What also remains to be seen is how insurance companies deal with the previously-mentioned time when self-driving and human-driven cars are on the road together. Will they raise premiums for traditional car drivers? It makes sense from a financial standpoint, but it could be a public relations disaster.
How will liability change?
Finally, in the event of accidents involving self-driving vehicles, where no fault can be placed on the human, who assumes liability? Currently, it’s the manufacturer. Google, Volvo and Mercedes-Benz already accept responsibility if one of their self-driving vehicles causes an accident, but that’s a vastly different proposition to when millions of such vehicles are on the road at any one time.
Manufacturers are already insuring themselves against this liability. If this assumption continues as self-driving cars gain traction, this shift will represent a significant new revenue stream for the insurance industry. Insurance companies will find themselves selling direct to large corporations and their legal departments rather than to individual drivers through intermediaries. This dictates an entirely different business model. Can they adapt in time?
Insuring against uncertainty
The advance of self-driving cars ushers in a period of uncertainty for insurance companies. The time for them to act is now. The companies who are best placed for these changes, who have systems in place to serve their existing customers as their needs evolve and find new and replacement revenue streams, will be the winners. The work they put in today will ensure their survival tomorrow.
When it comes to established insurers adapting for the future, one option is to look at M&A as a way of quickly absorbing innovative technology companies and expertise which can help these traditional players transform. But given the disruption afoot they need to think laterally.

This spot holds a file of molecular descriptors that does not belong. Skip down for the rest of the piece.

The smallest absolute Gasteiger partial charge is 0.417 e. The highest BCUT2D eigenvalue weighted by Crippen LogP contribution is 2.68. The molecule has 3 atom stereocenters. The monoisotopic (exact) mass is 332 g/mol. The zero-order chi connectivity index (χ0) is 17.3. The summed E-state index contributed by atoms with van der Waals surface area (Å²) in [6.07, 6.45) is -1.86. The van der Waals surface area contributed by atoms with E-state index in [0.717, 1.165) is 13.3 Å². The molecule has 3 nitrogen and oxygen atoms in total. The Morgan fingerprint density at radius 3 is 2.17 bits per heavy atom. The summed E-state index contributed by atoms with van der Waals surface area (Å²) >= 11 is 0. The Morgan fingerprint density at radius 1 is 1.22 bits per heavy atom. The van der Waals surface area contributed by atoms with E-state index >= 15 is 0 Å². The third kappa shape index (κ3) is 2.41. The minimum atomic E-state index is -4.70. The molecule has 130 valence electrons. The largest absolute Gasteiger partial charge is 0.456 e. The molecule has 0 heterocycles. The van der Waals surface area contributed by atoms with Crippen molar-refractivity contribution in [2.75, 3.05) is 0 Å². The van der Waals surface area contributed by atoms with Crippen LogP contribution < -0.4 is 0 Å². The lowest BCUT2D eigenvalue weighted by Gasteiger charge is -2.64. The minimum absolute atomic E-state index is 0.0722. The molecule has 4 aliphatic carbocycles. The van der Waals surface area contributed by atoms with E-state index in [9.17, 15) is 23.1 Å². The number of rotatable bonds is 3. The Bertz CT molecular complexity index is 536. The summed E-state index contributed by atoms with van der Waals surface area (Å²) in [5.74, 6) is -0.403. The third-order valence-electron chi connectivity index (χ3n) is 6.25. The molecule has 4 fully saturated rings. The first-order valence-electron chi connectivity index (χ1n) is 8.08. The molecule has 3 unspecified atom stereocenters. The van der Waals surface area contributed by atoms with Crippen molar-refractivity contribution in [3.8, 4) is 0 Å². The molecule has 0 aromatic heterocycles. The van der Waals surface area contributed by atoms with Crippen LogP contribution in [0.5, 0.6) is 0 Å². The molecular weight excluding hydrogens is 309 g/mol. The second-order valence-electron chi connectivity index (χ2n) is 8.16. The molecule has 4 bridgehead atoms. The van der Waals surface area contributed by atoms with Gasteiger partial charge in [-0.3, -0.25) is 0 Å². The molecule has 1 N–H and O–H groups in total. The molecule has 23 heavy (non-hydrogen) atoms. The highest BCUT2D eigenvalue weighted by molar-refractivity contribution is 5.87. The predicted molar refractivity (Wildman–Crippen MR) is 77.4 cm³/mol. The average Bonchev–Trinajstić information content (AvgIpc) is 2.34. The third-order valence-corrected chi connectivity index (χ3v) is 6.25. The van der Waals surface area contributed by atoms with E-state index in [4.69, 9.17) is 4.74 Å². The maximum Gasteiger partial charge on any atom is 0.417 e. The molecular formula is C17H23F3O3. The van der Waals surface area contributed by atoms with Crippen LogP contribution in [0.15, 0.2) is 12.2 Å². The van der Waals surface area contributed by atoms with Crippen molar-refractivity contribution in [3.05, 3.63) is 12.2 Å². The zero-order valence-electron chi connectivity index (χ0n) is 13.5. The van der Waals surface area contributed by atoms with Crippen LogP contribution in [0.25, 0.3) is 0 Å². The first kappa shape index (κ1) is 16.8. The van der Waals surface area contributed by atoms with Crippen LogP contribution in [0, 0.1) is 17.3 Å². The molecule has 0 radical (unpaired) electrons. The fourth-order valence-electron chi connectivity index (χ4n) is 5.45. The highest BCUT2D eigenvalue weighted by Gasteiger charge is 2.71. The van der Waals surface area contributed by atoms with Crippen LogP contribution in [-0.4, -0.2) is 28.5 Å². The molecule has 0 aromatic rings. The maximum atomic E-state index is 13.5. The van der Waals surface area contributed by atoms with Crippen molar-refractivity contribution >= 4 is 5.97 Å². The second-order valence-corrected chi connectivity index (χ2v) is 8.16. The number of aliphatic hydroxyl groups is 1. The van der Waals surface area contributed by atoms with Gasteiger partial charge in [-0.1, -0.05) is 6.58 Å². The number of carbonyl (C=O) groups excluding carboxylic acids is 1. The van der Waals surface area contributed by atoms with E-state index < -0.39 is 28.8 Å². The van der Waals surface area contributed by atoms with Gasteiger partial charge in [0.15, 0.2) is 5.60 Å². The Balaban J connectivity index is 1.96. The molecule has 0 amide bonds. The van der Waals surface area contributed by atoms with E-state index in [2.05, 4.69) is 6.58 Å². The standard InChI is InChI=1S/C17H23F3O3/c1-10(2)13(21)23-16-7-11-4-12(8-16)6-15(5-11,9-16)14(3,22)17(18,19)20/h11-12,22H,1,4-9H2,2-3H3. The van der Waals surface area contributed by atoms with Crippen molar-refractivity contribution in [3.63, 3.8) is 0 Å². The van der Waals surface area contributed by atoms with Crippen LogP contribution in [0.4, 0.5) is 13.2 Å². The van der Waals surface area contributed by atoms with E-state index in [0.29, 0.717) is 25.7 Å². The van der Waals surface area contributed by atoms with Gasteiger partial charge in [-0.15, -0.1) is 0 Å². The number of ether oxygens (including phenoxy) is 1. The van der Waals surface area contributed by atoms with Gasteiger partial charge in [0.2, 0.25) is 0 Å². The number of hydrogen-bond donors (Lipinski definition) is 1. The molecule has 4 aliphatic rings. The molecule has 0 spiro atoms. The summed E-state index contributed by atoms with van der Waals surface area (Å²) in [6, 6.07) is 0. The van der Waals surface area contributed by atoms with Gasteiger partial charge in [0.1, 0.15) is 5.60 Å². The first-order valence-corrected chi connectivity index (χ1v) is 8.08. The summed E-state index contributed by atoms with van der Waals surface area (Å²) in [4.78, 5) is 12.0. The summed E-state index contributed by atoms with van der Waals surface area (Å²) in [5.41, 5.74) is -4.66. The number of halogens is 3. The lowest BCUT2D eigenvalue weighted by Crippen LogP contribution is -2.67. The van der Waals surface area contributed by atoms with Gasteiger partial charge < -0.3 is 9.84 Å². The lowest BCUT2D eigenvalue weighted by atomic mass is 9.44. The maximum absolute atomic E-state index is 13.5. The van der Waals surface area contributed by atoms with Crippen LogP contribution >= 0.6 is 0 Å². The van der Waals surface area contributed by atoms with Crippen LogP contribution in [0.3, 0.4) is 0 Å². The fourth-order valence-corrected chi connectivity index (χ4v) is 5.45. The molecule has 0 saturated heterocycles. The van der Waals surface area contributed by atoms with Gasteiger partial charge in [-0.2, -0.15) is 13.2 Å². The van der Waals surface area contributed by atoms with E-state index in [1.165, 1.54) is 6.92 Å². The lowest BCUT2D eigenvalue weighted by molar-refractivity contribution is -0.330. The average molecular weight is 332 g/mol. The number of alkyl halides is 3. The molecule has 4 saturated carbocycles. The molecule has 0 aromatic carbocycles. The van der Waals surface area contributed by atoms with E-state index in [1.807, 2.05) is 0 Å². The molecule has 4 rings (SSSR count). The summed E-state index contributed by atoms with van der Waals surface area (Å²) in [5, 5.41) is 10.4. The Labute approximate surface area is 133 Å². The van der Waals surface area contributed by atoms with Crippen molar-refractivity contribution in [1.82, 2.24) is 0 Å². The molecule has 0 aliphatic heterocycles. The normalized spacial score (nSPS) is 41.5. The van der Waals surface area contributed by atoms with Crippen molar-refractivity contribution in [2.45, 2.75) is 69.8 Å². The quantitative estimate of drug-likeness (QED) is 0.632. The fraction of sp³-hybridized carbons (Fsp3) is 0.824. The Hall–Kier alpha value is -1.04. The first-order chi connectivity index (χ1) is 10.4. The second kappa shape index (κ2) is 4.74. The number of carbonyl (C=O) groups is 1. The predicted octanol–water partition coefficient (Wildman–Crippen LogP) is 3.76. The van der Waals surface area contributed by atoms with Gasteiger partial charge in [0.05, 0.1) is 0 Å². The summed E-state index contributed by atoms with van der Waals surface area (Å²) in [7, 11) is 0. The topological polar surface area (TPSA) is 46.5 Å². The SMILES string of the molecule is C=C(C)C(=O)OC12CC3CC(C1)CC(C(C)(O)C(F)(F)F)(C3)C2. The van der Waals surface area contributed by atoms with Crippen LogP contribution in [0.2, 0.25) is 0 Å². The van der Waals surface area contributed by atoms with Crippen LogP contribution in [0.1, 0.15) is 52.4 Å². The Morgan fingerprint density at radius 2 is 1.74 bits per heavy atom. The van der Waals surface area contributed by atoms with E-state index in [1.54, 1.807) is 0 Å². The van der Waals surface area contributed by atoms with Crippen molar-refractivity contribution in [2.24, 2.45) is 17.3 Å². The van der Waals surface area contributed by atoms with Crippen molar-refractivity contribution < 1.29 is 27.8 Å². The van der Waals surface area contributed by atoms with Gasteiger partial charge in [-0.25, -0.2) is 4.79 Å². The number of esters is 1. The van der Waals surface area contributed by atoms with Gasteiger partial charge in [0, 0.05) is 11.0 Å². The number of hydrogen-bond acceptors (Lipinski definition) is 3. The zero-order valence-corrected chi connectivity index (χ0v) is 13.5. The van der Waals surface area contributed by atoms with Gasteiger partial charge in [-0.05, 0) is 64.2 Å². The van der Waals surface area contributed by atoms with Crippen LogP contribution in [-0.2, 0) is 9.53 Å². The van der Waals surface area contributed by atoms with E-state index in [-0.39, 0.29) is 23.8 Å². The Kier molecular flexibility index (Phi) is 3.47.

A perfect example of this was the acquisition in 2017 of Bright Box by Zurich Insurance. Bright Box, the AI-first connected car technology platform, was advised by Hampleton Partners to connect with a strong international brand, with the vision to put its technology at the heart of an integrated automotive and mobility strategy. Now Zurich Insurance is positioning itself at the forefront of the automotive insurtech sector and motorists will soon be able to choose from its ‘smart’ insurance products.
If you would like to find out more about trends driving the fintech and insurtech sectors, download the Hampleton M&A market report today.
Here are some insurtech companies we’re keeping our eyes on:
Cuvva – Flexible pay-as-you-go car insurance
Marshmallow – Smarter car insurance for international drivers
The Floow – telematics and vehicle tracking software
Jonathan Simnett, Director & Sector Principal
Jonathan has been involved in the technology business for over three decades, founding, managing and turning around businesses and helping management and their investors in fast-growth technology segments to grow, manage change, enter markets, transfer technologies, acquire, merge and sell.
He holds a Master’s degree in Science and Technology Policy from The University of Manchester, attended the Stanford Graduate School of Business and blogs on technology innovation, marketing and management at “The World According to WestFour”.